The ANOVA testing was done in MiniTab(r), a statistical software package. The data was formed in Excel(r), and copied into the MiniTab(r) spreadsheet. The program performs the F*-tests, and an effect having a p-value of 0.05 cannot be ignored. The textual output was captured and is presented below:

Where the percent of fixations on heads is the measure;

General Linear Model


Factor Levels Values

image 3 1 2 3

task 3 1 2 3

Analysis of Variance for Y

Source DF Seq SS Adj SS Adj MS F P

image 2 0.08555 0.03200 0.01600 2.30 0.139

task 2 0.77753 0.67211 0.33605 48.34 0.000

image*task 4 0.03643 0.03643 0.00911 1.31 0.317

Error 13 0.09037 0.09037 0.00695

Total 21 0.98989

Where the percent of fixations on persons is the measure;

General Linear Model


Factor Levels Values

image 3 1 2 3

task 3 1 2 3

Analysis of Variance for Y

Source DF Seq SS Adj SS Adj MS F P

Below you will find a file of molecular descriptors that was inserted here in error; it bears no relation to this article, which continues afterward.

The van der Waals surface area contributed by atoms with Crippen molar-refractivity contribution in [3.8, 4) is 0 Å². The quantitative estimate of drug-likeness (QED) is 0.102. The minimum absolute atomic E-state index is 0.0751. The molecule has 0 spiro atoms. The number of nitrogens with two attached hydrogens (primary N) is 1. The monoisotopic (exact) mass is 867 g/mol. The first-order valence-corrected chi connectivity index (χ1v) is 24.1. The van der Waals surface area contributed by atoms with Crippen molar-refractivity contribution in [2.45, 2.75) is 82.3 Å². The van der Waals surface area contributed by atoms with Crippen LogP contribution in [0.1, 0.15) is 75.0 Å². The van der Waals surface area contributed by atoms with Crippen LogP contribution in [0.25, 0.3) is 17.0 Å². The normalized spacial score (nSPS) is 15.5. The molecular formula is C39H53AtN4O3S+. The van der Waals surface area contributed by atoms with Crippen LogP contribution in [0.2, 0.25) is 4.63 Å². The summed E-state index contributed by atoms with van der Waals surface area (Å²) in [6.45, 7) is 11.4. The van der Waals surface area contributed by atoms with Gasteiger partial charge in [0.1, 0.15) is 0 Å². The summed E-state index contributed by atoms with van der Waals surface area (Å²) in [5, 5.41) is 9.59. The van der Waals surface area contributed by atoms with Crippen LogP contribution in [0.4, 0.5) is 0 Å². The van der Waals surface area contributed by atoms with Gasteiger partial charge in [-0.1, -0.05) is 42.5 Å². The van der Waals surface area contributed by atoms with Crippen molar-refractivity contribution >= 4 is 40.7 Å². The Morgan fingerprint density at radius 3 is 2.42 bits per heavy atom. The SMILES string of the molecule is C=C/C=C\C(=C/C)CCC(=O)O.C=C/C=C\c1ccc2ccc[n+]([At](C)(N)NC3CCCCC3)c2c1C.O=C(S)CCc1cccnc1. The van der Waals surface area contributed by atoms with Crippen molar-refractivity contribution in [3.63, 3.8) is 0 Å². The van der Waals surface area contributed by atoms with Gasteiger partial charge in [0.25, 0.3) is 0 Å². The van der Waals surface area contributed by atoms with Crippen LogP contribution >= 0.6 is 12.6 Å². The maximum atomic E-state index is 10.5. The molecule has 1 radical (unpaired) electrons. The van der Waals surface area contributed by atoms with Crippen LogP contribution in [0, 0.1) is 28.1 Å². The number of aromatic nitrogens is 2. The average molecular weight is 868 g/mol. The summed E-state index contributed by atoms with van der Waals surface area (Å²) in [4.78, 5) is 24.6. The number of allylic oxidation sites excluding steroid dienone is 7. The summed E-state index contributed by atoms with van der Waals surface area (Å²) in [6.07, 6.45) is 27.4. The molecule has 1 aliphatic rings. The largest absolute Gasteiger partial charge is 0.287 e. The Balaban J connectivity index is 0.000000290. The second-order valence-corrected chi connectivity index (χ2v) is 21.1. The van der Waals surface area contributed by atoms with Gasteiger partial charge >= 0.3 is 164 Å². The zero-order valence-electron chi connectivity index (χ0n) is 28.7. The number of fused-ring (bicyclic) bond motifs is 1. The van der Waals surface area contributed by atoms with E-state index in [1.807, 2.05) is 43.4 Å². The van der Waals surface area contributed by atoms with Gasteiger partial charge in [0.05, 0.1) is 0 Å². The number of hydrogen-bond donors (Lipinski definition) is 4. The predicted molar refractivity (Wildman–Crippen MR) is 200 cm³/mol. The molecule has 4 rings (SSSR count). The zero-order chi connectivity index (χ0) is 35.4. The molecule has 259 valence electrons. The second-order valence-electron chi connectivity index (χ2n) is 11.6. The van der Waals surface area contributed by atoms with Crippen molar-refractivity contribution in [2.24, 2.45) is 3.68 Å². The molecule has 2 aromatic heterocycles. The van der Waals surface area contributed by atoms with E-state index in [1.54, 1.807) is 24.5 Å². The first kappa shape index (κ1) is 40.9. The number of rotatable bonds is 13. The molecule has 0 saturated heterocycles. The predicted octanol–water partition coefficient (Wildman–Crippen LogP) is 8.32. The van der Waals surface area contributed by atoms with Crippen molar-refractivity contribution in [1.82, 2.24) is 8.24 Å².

image 2 0.039436 0.039742 0.019871 4.16 0.040

task 2 0.632528 0.532564 0.266282 55.70 0.000

image*task 4 0.063318 0.063318 0.015829 3.31 0.045

Error 13 0.062151 0.062151 0.004781

Total 21 0.797432

Where the percent of fixations on inanimate objects is the measure;

General Linear Model

Factor Levels Values

image 3 1 2 3

task 3 1 2 3

Analysis of Variance for Y

Source DF Seq SS Adj SS Adj MS F P

image 2 0.112498 0.129396 0.064698 10.79 0.002

task 2 0.367235 0.305425 0.152713 25.48 0.000

image*task 4 0.051320 0.051320 0.012830 2.14 0.134

Error 13 0.077925 0.077925 0.005994

Total 21 0.608977

Table 12. ANOVA summary.

  Task F* Image F* Task*Image F* Task p-value Image p-value Task*Image p-value
Heads 48.34 2.30 1.31 0.000 0.139 0.317
Persons 55.70 4.16 3.31 0.000 0.040 0.045
Objects 25.48 10.79 2.14 0.000 0.002 0.134

Part 2 -- Portable Eye Tracking